Numerous previous reports indicate that the gradual decrease in systemic antioxidant capacity is the casuse of biological aging16. Other evidence supports the wide consensus that physical exercise improves systemic antioxidant activity17. Physical exercise can decrease oxidative stress in rodent animal models18, 19. Moderate physical exercise induces the expression of antioxidant enzymes, leading to the reduction of oxidative stress20. Additionally, regular physical exercise reduces AGE levels in renal tissues of obese Zucker rats21 and has a beneficial effect on glycemic control in patients with diabetes22. Therefore, physical exercise may be a powerful weapon against AGE formation and AGE-related aging processes.
In this review, we discuss the implication of AGEs on the aging process. We also consider the potential inhibitory activity of herbal products and physical exercise in age-related organ dysfunction induced by glycation and/or AGEs, and the underling mechanisms.

DEFINITION of GLYCATION and AGEs

AGEs were initially identified in the cooking process as the result of a nonenzymatic reaction between sugars and proteins within foods; this reaction is called the Maillard reaction4. The glycation process is initiated by a chemical reaction between the reactive carbonyl group of a sugar or an aldehyde with a nucleophilic free amino group of a protein, leading to the rapid formation of an unstable Schiff base. This adduct then undergoes rearrangement to form a reversible and more stable Amadori product. These intermediate products undergo further irreversible oxidation, dehydration, polymerization, and cross-linking reactions resulting in the formation of AGEs over the course of several days to weeks (Figure 1). Some important AGE compounds are shown in Figure 2.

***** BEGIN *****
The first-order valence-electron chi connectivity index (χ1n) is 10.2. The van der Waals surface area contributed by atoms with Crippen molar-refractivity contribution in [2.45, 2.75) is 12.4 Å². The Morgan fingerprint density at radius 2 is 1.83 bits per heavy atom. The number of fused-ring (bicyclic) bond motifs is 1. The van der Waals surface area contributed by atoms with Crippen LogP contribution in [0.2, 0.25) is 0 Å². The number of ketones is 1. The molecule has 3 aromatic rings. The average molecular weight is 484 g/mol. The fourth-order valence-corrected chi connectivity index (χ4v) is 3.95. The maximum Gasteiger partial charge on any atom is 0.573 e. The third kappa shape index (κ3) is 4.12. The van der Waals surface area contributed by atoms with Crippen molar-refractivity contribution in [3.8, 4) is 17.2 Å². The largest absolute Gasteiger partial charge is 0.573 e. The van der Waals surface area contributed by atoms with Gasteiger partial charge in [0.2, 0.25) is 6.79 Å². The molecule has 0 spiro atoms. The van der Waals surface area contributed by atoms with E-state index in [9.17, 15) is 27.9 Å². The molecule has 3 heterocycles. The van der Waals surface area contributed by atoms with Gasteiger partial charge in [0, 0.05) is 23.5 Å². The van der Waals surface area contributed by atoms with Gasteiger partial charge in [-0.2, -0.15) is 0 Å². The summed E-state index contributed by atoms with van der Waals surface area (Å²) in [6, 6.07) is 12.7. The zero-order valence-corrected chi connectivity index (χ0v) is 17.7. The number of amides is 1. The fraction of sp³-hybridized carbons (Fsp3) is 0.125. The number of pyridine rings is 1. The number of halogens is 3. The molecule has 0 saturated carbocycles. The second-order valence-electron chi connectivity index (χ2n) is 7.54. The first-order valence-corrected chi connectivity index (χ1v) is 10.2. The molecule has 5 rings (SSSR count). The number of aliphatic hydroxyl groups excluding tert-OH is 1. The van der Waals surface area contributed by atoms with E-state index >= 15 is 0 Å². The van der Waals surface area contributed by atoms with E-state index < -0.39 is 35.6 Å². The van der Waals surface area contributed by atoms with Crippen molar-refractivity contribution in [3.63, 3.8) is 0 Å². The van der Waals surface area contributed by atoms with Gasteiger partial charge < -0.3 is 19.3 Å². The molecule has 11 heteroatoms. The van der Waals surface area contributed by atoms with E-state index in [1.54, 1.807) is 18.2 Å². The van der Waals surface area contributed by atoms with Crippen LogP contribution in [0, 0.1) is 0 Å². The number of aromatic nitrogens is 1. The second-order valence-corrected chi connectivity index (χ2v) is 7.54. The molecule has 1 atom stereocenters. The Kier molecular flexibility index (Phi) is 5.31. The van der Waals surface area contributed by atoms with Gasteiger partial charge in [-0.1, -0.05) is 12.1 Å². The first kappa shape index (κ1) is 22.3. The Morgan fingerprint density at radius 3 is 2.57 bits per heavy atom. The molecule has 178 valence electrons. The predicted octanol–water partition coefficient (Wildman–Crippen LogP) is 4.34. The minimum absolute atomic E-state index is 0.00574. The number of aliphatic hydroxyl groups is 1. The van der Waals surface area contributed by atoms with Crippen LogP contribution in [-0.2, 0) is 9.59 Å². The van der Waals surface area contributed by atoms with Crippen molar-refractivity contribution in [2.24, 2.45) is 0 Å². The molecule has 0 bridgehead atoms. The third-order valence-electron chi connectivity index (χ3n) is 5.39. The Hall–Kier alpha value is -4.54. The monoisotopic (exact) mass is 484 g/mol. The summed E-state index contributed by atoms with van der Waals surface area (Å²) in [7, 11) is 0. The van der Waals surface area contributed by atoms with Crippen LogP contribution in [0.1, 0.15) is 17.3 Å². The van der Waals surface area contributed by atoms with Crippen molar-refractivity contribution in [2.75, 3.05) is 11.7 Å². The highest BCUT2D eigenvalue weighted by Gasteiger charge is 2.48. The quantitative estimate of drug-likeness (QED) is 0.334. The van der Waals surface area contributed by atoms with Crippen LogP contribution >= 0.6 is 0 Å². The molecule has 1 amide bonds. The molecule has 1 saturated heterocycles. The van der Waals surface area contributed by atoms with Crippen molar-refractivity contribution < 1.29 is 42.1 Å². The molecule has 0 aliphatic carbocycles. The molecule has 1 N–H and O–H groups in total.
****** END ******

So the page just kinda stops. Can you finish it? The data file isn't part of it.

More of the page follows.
Figure 1.

Glycation process leading to the formation of advanced glycation end-products (AGEs). Illustration from Bohlender et al., 2005.

JENB_2017_v21n3_55_f001.jpg
Figure 2.

Examples of biologically relevant advanced glycation end-products (AGEs). Illustration from Sadowska-Bartoz and Bartosz, 2016.

JENB_2017_v21n3_55_f002.jpg

ROLE of AGEs DURING AGING

The accumulation of glycated macromolecules, including proteins, is a hallmark of aging both in humans and experimental animals. The accumulation of AGEs was shown in Drosophila melanogaster and Caenorhabditis elegans. The content of AGEs in young (10 days old) D. melanogaster flies is 44% lower than in senescent (75 days old) flies23. C. elegans grown under high glucose conditions (40 mM) have a shortened lifespan and increased AGE content24. Table 1 shows the available evidence for the accumulation of AGEs during aging and in different pathologies.
Table 1.

AGE accumulation in tissues during aging.

Tissue AGEs Commentary Reference
Heart CML Increase with age 68
Lamina cribrosa Pentosidine Increase with age 69
Lung collagen Pentosidine Increase with age 70
Patellar tendon Pentosidine Increase with age 62
Skin Argpyrimidine Pentosidine Increase with age 71
Vitreous body Pentosidine Accumulation with age 72
Oocytes Pentosidine Increase with age 73
Intervertebral disk Pentosidine Increase with age 74
Cartilage Pentosidine CEL, CML Increase with age 75

CEL, N-(carboxyethyl)-lysine; CML, N-(carboxymethyl)-lysine.

Glycation is one of the endogenous aging mechanisms that occurs spontaneously with time, but also in a pathological manner during diabetes, renal failure, and inflammation25. AGEs are highly accumulated in tissues and organs in numerous age-related degenerative diseases. These toxic adducts (glycotoxins) are implicated in cell dysfunction, especially in diabetic patients and older organisms. AGE formation and accumulation in diabetic patients results in vascular alterations leading to diabetic vasculopathy.